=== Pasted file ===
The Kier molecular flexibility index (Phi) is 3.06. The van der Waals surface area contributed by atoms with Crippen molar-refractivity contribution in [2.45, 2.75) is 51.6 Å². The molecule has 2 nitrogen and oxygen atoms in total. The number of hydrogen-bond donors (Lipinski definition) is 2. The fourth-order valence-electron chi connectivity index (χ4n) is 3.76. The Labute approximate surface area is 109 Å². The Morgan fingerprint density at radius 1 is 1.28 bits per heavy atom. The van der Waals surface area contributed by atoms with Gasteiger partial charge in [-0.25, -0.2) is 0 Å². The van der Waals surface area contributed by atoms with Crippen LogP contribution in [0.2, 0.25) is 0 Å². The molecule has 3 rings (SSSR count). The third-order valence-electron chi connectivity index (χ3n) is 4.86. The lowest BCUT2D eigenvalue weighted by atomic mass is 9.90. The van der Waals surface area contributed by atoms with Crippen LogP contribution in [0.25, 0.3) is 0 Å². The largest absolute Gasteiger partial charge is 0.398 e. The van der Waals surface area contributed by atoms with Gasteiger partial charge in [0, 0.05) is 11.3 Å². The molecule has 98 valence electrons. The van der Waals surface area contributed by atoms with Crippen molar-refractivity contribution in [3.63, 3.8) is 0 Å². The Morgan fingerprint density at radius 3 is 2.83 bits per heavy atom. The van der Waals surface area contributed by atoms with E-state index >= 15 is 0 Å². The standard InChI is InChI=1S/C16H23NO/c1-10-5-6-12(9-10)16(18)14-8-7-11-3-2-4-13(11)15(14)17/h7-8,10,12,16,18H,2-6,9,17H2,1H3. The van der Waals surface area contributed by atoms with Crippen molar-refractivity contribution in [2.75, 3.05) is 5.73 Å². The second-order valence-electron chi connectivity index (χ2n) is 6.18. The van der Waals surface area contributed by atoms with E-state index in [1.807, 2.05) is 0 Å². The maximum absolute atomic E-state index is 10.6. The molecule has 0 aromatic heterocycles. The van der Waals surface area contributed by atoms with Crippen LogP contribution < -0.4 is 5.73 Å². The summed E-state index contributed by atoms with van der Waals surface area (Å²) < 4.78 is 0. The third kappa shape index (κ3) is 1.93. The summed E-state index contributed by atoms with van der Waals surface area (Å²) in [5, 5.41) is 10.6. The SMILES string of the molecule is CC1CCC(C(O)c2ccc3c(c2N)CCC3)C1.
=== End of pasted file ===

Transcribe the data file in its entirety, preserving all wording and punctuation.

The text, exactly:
The Kier molecular flexibility index (Phi) is 3.06. The van der Waals surface area contributed by atoms with Crippen molar-refractivity contribution in [2.45, 2.75) is 51.6 Å². The molecule has 2 nitrogen and oxygen atoms in total. The number of hydrogen-bond donors (Lipinski definition) is 2. The fourth-order valence-electron chi connectivity index (χ4n) is 3.76. The Labute approximate surface area is 109 Å². The Morgan fingerprint density at radius 1 is 1.28 bits per heavy atom. The van der Waals surface area contributed by atoms with Gasteiger partial charge in [-0.25, -0.2) is 0 Å². The van der Waals surface area contributed by atoms with Crippen LogP contribution in [0.2, 0.25) is 0 Å². The molecule has 3 rings (SSSR count). The third-order valence-electron chi connectivity index (χ3n) is 4.86. The lowest BCUT2D eigenvalue weighted by atomic mass is 9.90. The van der Waals surface area contributed by atoms with Crippen LogP contribution in [0.25, 0.3) is 0 Å². The largest absolute Gasteiger partial charge is 0.398 e. The van der Waals surface area contributed by atoms with Gasteiger partial charge in [0, 0.05) is 11.3 Å². The molecule has 98 valence electrons. The van der Waals surface area contributed by atoms with Crippen molar-refractivity contribution in [3.63, 3.8) is 0 Å². The Morgan fingerprint density at radius 3 is 2.83 bits per heavy atom. The van der Waals surface area contributed by atoms with E-state index >= 15 is 0 Å². The standard InChI is InChI=1S/C16H23NO/c1-10-5-6-12(9-10)16(18)14-8-7-11-3-2-4-13(11)15(14)17/h7-8,10,12,16,18H,2-6,9,17H2,1H3. The van der Waals surface area contributed by atoms with Crippen molar-refractivity contribution in [2.75, 3.05) is 5.73 Å². The second-order valence-electron chi connectivity index (χ2n) is 6.18. The van der Waals surface area contributed by atoms with E-state index in [1.807, 2.05) is 0 Å². The maximum absolute atomic E-state index is 10.6. The molecule has 0 aromatic heterocycles. The van der Waals surface area contributed by atoms with Crippen LogP contribution < -0.4 is 5.73 Å². The summed E-state index contributed by atoms with van der Waals surface area (Å²) < 4.78 is 0. The third kappa shape index (κ3) is 1.93. The summed E-state index contributed by atoms with van der Waals surface area (Å²) in [5, 5.41) is 10.6. The SMILES string of the molecule is CC1CCC(C(O)c2ccc3c(c2N)CCC3)C1.